Why Awareness of Battered Woman Syndrome is Important
By Terran Smith
For 18 years, Mary Metz lost her identity to the control of an abuser. She was beaten, humiliated and isolated. Like many battered women, she thought she’d never escape the cycle of abuse
But she did. She escaped victimization and became a survivor.
Now 60-years old, and 15 years removed from her tormentor, Mary helps others battle through Battered Woman Syndrome (BWS) as both a survivor and an advocate for The Willow Domestic Violence Center in Lawrence.
Awareness of Battered Woman Syndrome (BWS) helps people to better recognize, understand and even overcome the cycle of abuse.
“Recognition is one thing and acknowledgement is another, but you can’t acknowledge a problem if you can’t recognize it,” Mary said.
The cycle of abuse follows a pattern of abusive behavior.
“It starts out with controlling, second is tension building, third is the violence stage, and fourth is the honeymoon stage.” Mary said. “It follows an addictive cycle. The same elements in an abusive relationship are present in addictive behaviors.”
A common misconception about domestic violence is women choose to stay in abusive relationships.
“There’s a belief system in society that women look for these types of relationships,” Becca Burns, director of volunteer services with The Willow, said. “With battered woman syndrome, it is not something that is inherent in the woman, but is caused by continuous abuse.”
BWS is defined as “a pattern of signs and symptoms, such as fear and a perceived inability to escape, appearing in women who are physically and mentally abused over an extended period by a husband or other dominant individual,” according to the Farlex Medical Dictionary.
Symptoms of the syndrome also include:
- low self-esteem
- general inability to cope with life’s demands
Along with denial, Mary said she displayed other characteristics of the disorder.
“I had all of the symptoms of BWS even though I didn’t recognize them as such,” Mary said. “I didn’t know who to ask if our relationship was normal because many women are lumped together, rather than understanding that it’s an actual illness.”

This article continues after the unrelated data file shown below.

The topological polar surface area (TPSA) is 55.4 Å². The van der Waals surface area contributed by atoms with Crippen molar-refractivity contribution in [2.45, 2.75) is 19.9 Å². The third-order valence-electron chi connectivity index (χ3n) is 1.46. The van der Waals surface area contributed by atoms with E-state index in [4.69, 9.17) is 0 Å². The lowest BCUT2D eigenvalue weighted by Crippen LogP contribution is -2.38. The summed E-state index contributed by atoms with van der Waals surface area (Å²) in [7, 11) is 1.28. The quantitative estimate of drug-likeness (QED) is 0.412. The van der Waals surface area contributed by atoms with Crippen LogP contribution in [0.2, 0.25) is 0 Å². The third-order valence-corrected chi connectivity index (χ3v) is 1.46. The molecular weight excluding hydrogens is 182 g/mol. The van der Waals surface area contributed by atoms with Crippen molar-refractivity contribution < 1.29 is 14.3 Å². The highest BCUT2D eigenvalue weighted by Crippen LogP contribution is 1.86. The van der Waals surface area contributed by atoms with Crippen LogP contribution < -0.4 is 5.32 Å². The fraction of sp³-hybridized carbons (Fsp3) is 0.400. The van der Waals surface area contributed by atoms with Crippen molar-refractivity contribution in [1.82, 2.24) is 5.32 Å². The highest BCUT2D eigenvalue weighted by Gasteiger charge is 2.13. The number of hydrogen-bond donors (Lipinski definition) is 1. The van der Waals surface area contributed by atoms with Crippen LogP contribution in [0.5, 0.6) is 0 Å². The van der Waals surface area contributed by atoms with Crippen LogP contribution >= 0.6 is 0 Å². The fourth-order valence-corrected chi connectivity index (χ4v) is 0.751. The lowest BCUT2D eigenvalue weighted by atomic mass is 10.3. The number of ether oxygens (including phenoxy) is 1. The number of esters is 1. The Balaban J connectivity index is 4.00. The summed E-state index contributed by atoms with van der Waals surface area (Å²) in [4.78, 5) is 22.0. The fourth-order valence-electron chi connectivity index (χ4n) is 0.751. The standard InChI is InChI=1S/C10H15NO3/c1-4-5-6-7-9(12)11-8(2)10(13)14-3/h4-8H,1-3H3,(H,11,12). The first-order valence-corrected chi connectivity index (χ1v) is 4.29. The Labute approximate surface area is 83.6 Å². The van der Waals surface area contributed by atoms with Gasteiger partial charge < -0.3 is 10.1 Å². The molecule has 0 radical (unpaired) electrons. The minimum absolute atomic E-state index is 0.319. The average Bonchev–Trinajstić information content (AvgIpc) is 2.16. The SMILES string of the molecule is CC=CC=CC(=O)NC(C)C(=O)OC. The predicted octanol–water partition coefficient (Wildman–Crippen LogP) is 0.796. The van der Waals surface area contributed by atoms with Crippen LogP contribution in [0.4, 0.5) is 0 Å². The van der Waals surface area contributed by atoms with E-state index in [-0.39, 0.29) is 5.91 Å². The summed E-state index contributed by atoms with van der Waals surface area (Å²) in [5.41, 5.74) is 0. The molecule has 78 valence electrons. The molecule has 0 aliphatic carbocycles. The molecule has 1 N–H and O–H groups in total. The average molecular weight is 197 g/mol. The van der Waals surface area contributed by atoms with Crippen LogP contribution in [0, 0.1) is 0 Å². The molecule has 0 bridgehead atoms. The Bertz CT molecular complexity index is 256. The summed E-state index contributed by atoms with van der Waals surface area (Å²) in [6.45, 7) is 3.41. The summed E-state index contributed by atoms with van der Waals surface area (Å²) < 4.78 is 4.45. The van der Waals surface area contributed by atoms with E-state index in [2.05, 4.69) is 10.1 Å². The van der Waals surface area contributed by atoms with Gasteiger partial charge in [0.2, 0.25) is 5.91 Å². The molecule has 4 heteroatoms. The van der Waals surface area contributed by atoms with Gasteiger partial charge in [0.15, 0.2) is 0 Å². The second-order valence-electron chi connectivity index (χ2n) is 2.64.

She was later diagnosed with Post Traumatic Stress Disorder – the parent category of BWS.
“What my diagnosis says to me is that an outside force caused mental and emotional scars along with the physical ones,” Mary said. “It’s appropriate to have a label that explicates you were terrorized, that the mental health community acknowledges it and that it is not your fault.”
While many survivors aren’t diagnosed with BWS, being informed of the syndrome helps to understand and overcome experience of abuse. It is more difficult to justify behavior of an abuser when looking at symptoms of a disorder instead of the actions of the abuser.
“It’s easier to identify your feelings rather than trying to identify abuse,” Burns said.
Volunteers at The Willow are often frustrated when survivors return to abusers.
“By understanding these symptoms, it would help volunteers be more patient and helpful to survivors,” Rachel, a volunteer advocate for the shelter, said.
Along with survivors and volunteers, it is equally important for the community to understand BWS. According to the National Coalition Against Domestic Violence Organization, “One in every four women will experience domestic violence in her lifetime.”
If community awareness of BWS spreads, people would be more likely and able to distinguish between abusive and normal behavior.
“Many people haven’t heard of the cycle of abuse or BWS,” Rachel said. “Understanding the disorder would better inform the public – especially for people in unhealthy relationships and unaware of it.”
Understanding of BWS in the community is also important to provide support for survivors of domestic abuse.
“Ultimately, what a survivor needs, whether experiencing BWS or not, is understanding and validation that their experience is real,” Burns said. “It’s critical that anyone, whether community members or someone at The Willow, be a supportive person for them no matter what.”